The water used in mashing was from the Crosshill Loch on the south side of Campbeltown. This loch supplied most of the mains water to the town and most of the distilleries as well. There appears to have been a problem with the water supply around Barnard’s time although he doesn’t mention it. Another clip from the newspaper gossip column tells of red insects and dirt mingled with the water, so that “on being left to stand for a little while there is a thick deposit of mud and sand”. The author also cheekily asks “how can Good Templars with a clear conscience be expected to advocate the drinking of water such as that?” Easy, just add barley, yeast, ferment for a while…

Barnard was helped in his visit by one of the owners, Mr Greenlees. I am not going into detail about the various ownerships of the Campbeltown distilleries as this is well covered elsewhere by Stirk, Udo and Townsend, save to say that two of the common distilling names for Campbeltown, Greenlees and Colvill, were both involved with Hazelburn. Along with Mitchell and MacCallum these four family names are synonymous with distilling in the town, and to trace all the changes in distillery ownerships would require a separate essay in itself.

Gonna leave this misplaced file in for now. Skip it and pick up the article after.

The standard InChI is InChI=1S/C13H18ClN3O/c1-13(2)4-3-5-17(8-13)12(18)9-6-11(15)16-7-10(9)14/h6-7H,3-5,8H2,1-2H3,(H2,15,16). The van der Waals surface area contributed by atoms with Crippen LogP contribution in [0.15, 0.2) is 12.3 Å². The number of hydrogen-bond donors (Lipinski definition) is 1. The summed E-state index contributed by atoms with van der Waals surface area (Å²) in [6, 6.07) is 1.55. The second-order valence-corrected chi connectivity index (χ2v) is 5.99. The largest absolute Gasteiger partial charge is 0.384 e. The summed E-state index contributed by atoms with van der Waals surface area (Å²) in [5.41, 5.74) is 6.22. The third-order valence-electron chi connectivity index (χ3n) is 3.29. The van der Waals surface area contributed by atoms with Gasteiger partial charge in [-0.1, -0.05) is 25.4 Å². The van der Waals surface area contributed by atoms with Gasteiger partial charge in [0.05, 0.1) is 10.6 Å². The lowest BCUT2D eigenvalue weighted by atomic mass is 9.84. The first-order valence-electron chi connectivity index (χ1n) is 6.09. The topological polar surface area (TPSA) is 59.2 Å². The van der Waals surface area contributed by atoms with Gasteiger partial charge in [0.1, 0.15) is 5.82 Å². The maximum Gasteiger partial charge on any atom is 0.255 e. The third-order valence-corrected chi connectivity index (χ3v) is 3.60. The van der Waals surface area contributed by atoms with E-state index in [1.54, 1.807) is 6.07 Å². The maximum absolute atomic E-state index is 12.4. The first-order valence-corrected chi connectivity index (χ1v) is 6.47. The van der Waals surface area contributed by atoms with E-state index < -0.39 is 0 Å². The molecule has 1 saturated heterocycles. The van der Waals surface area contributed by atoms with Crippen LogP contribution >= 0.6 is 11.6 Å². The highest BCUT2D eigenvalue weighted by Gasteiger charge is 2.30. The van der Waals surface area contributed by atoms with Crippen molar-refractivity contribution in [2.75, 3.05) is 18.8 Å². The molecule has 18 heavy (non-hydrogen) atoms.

The descriptions in Barnard of the malting and mashing processes carry no surprises but the distilling apparatus is worth looking at more closely. The wash still at 7,000 gallons is reported as the largest in Campbeltown, although Barnard later describes the Wash still at Ardlussa Distillery as 18,000 gallons, although this may be a misprint. The heating for all three stills is by furnace and they are surrounded by brick-work so that “the flues carry the heat all round”, the etching here showing the design. I am later to see that this practice still operates on the wash still at Springbank.